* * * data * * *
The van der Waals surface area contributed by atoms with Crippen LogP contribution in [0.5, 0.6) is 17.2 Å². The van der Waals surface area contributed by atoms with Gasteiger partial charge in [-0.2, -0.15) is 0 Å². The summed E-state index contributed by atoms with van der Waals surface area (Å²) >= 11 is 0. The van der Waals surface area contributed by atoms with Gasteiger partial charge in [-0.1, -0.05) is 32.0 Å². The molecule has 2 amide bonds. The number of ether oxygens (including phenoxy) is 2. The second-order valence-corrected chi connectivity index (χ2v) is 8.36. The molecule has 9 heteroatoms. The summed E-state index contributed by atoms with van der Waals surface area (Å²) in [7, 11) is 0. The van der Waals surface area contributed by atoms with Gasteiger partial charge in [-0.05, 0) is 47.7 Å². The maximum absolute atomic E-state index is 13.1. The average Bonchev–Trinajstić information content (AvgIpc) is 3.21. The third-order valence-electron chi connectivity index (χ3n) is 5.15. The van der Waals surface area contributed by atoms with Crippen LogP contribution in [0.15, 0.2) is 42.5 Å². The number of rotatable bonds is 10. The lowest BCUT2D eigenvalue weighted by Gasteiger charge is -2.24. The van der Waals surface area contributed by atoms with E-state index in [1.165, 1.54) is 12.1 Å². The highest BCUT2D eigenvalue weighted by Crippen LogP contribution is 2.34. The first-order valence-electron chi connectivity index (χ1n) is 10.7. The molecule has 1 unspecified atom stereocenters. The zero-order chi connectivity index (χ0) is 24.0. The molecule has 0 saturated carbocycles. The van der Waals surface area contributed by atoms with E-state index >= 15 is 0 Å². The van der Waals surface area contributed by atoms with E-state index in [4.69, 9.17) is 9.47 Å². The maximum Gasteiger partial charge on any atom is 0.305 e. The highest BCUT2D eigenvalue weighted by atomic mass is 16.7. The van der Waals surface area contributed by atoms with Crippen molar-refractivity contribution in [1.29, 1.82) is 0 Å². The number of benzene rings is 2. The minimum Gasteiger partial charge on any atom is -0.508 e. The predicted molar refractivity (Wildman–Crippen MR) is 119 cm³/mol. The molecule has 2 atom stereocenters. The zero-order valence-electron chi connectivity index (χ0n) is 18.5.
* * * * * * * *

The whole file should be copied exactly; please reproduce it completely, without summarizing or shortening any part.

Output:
The van der Waals surface area contributed by atoms with Crippen LogP contribution in [0.5, 0.6) is 17.2 Å². The van der Waals surface area contributed by atoms with Gasteiger partial charge in [-0.2, -0.15) is 0 Å². The summed E-state index contributed by atoms with van der Waals surface area (Å²) >= 11 is 0. The van der Waals surface area contributed by atoms with Gasteiger partial charge in [-0.1, -0.05) is 32.0 Å². The molecule has 2 amide bonds. The number of ether oxygens (including phenoxy) is 2. The second-order valence-corrected chi connectivity index (χ2v) is 8.36. The molecule has 9 heteroatoms. The summed E-state index contributed by atoms with van der Waals surface area (Å²) in [7, 11) is 0. The van der Waals surface area contributed by atoms with Gasteiger partial charge in [-0.05, 0) is 47.7 Å². The maximum absolute atomic E-state index is 13.1. The average Bonchev–Trinajstić information content (AvgIpc) is 3.21. The third-order valence-electron chi connectivity index (χ3n) is 5.15. The van der Waals surface area contributed by atoms with Crippen LogP contribution in [0.15, 0.2) is 42.5 Å². The number of rotatable bonds is 10. The lowest BCUT2D eigenvalue weighted by Gasteiger charge is -2.24. The van der Waals surface area contributed by atoms with E-state index in [1.165, 1.54) is 12.1 Å². The highest BCUT2D eigenvalue weighted by Crippen LogP contribution is 2.34. The first-order valence-electron chi connectivity index (χ1n) is 10.7. The molecule has 1 unspecified atom stereocenters. The zero-order chi connectivity index (χ0) is 24.0. The molecule has 0 saturated carbocycles. The van der Waals surface area contributed by atoms with E-state index >= 15 is 0 Å². The van der Waals surface area contributed by atoms with E-state index in [4.69, 9.17) is 9.47 Å². The maximum Gasteiger partial charge on any atom is 0.305 e. The highest BCUT2D eigenvalue weighted by atomic mass is 16.7. The van der Waals surface area contributed by atoms with Crippen molar-refractivity contribution in [1.29, 1.82) is 0 Å². The number of benzene rings is 2. The minimum Gasteiger partial charge on any atom is -0.508 e. The predicted molar refractivity (Wildman–Crippen MR) is 119 cm³/mol. The molecule has 2 atom stereocenters. The zero-order valence-electron chi connectivity index (χ0n) is 18.5.